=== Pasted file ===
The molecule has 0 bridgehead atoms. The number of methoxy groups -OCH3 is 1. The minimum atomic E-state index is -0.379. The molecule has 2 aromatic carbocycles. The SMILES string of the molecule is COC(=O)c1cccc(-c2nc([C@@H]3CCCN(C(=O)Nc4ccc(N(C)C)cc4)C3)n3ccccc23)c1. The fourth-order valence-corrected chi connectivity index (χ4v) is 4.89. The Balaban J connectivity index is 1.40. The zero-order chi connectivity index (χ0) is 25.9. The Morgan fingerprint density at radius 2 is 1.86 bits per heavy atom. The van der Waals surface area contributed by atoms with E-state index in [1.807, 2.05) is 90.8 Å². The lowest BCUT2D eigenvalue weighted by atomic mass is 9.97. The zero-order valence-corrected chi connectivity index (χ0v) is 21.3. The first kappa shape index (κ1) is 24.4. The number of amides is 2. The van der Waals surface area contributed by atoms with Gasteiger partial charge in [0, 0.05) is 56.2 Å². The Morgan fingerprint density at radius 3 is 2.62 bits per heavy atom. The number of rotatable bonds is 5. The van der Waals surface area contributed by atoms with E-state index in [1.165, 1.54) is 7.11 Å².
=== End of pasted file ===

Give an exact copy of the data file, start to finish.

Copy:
The molecule has 0 bridgehead atoms. The number of methoxy groups -OCH3 is 1. The minimum atomic E-state index is -0.379. The molecule has 2 aromatic carbocycles. The SMILES string of the molecule is COC(=O)c1cccc(-c2nc([C@@H]3CCCN(C(=O)Nc4ccc(N(C)C)cc4)C3)n3ccccc23)c1. The fourth-order valence-corrected chi connectivity index (χ4v) is 4.89. The Balaban J connectivity index is 1.40. The zero-order chi connectivity index (χ0) is 25.9. The Morgan fingerprint density at radius 2 is 1.86 bits per heavy atom. The van der Waals surface area contributed by atoms with E-state index in [1.807, 2.05) is 90.8 Å². The lowest BCUT2D eigenvalue weighted by atomic mass is 9.97. The zero-order valence-corrected chi connectivity index (χ0v) is 21.3. The first kappa shape index (κ1) is 24.4. The number of amides is 2. The van der Waals surface area contributed by atoms with Gasteiger partial charge in [0, 0.05) is 56.2 Å². The Morgan fingerprint density at radius 3 is 2.62 bits per heavy atom. The number of rotatable bonds is 5. The van der Waals surface area contributed by atoms with E-state index in [1.165, 1.54) is 7.11 Å².